_, nc, h, w = feature_conv.shape
    cam = weight_fc[class_idx].dot(feature_conv.reshape((nc, h*w)))
    cam = cam.reshape(h, w)
    cam = cam - np.min(cam)
    cam_img = cam / np.max(cam)
    return [cam_img]

weight_softmax_params = list(model._modules.get('fc').parameters())
weight_softmax = np.squeeze(weight_softmax_params[0].cpu().data.numpy())
weight_softmax_params
class_idx = topk(pred_probabilities,1)[1].int()
overlay = getCAM(activated_features.features, weight_softmax, class_idx )

Now we can see our heatmap and overlay it onto Casper. It doesn’t make him look any happier, but we can see exactly where the model made its mind up about him.

imshow(overlay[0], alpha=0.5, cmap='jet')

png

imshow(display_transform(image))
imshow(skimage.transform.resize(overlay[0], tensor.shape[1:3]), alpha=0.5, cmap='jet');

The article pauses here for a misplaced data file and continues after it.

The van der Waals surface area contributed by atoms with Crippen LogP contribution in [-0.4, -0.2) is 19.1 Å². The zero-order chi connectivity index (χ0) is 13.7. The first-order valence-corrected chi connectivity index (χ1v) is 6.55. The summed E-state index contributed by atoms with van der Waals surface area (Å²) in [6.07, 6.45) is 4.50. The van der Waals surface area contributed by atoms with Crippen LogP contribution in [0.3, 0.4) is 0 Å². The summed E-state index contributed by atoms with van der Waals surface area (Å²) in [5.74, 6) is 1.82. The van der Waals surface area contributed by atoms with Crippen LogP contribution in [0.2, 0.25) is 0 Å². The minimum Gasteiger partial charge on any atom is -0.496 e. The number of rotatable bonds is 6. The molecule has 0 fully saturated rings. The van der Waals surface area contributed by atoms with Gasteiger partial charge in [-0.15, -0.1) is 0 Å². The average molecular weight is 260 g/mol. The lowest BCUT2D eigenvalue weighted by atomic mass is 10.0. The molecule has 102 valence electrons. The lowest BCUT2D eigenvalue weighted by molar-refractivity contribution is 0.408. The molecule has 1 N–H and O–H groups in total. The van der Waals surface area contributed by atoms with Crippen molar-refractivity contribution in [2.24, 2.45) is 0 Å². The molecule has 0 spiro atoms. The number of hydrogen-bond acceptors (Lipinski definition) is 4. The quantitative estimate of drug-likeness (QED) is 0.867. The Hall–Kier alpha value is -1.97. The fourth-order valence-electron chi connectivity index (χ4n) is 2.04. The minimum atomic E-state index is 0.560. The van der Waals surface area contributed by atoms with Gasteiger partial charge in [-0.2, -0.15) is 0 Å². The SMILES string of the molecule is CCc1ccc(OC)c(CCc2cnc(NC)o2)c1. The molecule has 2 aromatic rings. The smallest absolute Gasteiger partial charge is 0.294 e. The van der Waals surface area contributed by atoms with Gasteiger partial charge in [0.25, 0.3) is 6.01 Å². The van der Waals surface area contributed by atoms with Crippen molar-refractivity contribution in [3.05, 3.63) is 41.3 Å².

png

But wait, there’s a bit more - we can also look at the model’s second choice for Casper.

class_idx = topk(pred_probabilities,2)[1].int()
class_idx
 283
 332
[torch.cuda.IntTensor of size 2 (GPU 0)]
overlay = getCAM(activated_features.features, weight_softmax, 332 )

imshow(display_transform(image))
imshow(skimage.transform.resize(overlay[0], tensor.shape[1:3]), alpha=0.5, cmap='jet');

png

Although the heatmap is similar, the network is focussing a touch more on his fluffy coat to suggest he might be class 332 - an Angora rabbit. And well, he is a Turkish Angora cat after all…

England Made Me — Christmas Eve Edition

The Snowman

The View From The Kitchen Floor

There’s always a brief moment when the shots ring out when you wonder ‘is that really gunfire, or is it just firecrackers?’ This time, that moment of hesitation was shattered by the second round of fire. So I spent a good five minutes on the kitchen floor, on the basis that it’s the one room in the house that’s equally distant from both roads, meaning that any bullets would have to travel through several walls before they got to me. The joys of living in a country with insane gun laws.